USW to continue to bargain with U.S. Steel 'for a while longer'

Steelworkers march for a fair contract last month. The USW is resuming talks with U.S. Steel after some progress.

The United Steelworkers union said progress has been slow with U.S. Steel at the bargaining table in Pittsburgh, but that it will continue to negotiate for "a little while longer" since the company agreed to withdraw some points of disagreement.

The union, which has the member authorization to go on strike at any time, said proposed health care premiums would eat up wage increases, that wages would barely rise over the proposed six-year contract, and that it's unwilling to raid retiree funds or shortchange new hires.

"Some very difficult issues remain on the table," USW said in an update to members. "But because of this progress we are going to continue to bargain for a while longer to see if those gaps can be bridged and a strike can be avoided."

U.S. Steel has proposed workers pay $145 a month in premiums for health care and dental coverage, which would cost an estimated $10,440 over the life of the contract. But USW said it's making progress since the Pittsburgh-based steelmaker, one of Northwest Indiana's largest employers, had earlier wanted premiums that would start at $237 per month and rise every year.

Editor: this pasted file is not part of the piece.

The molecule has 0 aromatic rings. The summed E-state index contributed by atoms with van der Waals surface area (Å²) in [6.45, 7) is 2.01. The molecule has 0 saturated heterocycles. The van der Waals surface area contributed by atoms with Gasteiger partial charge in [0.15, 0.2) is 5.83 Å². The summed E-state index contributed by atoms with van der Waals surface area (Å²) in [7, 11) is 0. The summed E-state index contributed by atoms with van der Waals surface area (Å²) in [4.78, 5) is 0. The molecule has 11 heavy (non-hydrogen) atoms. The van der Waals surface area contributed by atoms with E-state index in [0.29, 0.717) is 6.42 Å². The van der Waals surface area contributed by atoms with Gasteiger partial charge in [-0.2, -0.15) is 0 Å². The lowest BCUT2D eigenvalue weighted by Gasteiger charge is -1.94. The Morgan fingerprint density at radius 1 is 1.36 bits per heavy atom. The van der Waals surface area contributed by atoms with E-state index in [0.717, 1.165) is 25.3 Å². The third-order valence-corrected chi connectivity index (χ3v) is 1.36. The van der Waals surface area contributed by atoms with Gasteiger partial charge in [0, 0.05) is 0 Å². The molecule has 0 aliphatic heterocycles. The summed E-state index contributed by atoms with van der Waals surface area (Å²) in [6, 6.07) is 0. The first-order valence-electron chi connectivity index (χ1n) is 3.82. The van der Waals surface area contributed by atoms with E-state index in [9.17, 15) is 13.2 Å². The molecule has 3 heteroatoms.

The union hopes to share more in the company's profits — $214 million in the second quarter — after agreeing to no wage raises during the last contract negotiations three years ago, when the American steel industry was struggling.

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U.S. Steel has gradually been increasing its offers, most recently pitching a 4 percent raise next year, followed by 3 percent raises for the next five years. But the union said that doesn't make up for sacrifices workers made to help turn the company around.

"When you consider that we went the last three years without a wage increase and they are now proposing an additional six years, and then factor in their proposed premiums payment, the wage package is only worth about 1.7 percent increase per year over that time," USW said in an update to members. "USS also likes to talk about its proposal to pay two $3,000 bonuses, but one of them is 3 years down the road, and they are coming at a time of strong profits when the company should be willing to share that success with the workforce."

U.S. Steel expects to turn a profit of up to $1.8 billion this year, according to its most recent quarterly report.

"Our goal is to continue to negotiate and work with the USW toward a mutually agreeable conclusion," spokeswoman Meghan Cox said in a statement. "Our plants will continue to operate in a safe and orderly fashion."


Business Reporter

Joseph S. Pete is a Lisagor Award-winning business reporter who covers steel, industry, unions, the ports, retail, banking and more. The Indiana University grad has been with The Times since 2013 and blogs about craft beer, culture and the military.